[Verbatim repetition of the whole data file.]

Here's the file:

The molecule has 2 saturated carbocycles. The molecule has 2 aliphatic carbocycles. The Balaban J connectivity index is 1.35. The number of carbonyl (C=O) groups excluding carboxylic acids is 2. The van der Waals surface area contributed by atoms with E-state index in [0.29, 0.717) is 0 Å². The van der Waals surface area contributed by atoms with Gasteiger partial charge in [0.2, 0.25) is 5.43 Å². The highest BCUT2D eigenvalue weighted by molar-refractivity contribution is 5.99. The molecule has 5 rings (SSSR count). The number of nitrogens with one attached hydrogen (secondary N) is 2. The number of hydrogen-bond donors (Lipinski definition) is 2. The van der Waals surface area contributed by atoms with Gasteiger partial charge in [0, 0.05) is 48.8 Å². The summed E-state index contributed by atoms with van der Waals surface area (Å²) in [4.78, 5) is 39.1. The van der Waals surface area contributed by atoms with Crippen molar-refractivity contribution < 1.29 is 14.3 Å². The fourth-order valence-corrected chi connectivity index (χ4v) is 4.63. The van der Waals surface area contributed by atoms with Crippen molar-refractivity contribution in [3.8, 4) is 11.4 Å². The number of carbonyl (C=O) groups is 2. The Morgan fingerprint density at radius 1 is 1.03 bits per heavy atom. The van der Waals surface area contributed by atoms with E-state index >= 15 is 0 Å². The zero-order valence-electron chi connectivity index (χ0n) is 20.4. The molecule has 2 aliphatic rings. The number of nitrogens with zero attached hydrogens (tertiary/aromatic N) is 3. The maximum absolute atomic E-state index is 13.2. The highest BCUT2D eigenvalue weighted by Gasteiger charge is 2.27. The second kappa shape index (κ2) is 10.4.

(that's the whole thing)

The molecule has 2 saturated carbocycles. The molecule has 2 aliphatic carbocycles. The Balaban J connectivity index is 1.35. The number of carbonyl (C=O) groups excluding carboxylic acids is 2. The van der Waals surface area contributed by atoms with E-state index in [0.29, 0.717) is 0 Å². The van der Waals surface area contributed by atoms with Gasteiger partial charge in [0.2, 0.25) is 5.43 Å². The highest BCUT2D eigenvalue weighted by molar-refractivity contribution is 5.99. The molecule has 5 rings (SSSR count). The number of nitrogens with one attached hydrogen (secondary N) is 2. The number of hydrogen-bond donors (Lipinski definition) is 2. The van der Waals surface area contributed by atoms with Gasteiger partial charge in [0, 0.05) is 48.8 Å². The summed E-state index contributed by atoms with van der Waals surface area (Å²) in [4.78, 5) is 39.1. The van der Waals surface area contributed by atoms with Crippen molar-refractivity contribution < 1.29 is 14.3 Å². The fourth-order valence-corrected chi connectivity index (χ4v) is 4.63. The van der Waals surface area contributed by atoms with Crippen molar-refractivity contribution in [3.8, 4) is 11.4 Å². The number of carbonyl (C=O) groups is 2. The Morgan fingerprint density at radius 1 is 1.03 bits per heavy atom. The van der Waals surface area contributed by atoms with E-state index >= 15 is 0 Å². The zero-order valence-electron chi connectivity index (χ0n) is 20.4. The molecule has 2 aliphatic rings. The number of nitrogens with zero attached hydrogens (tertiary/aromatic N) is 3. The maximum absolute atomic E-state index is 13.2. The highest BCUT2D eigenvalue weighted by Gasteiger charge is 2.27. The second kappa shape index (κ2) is 10.4.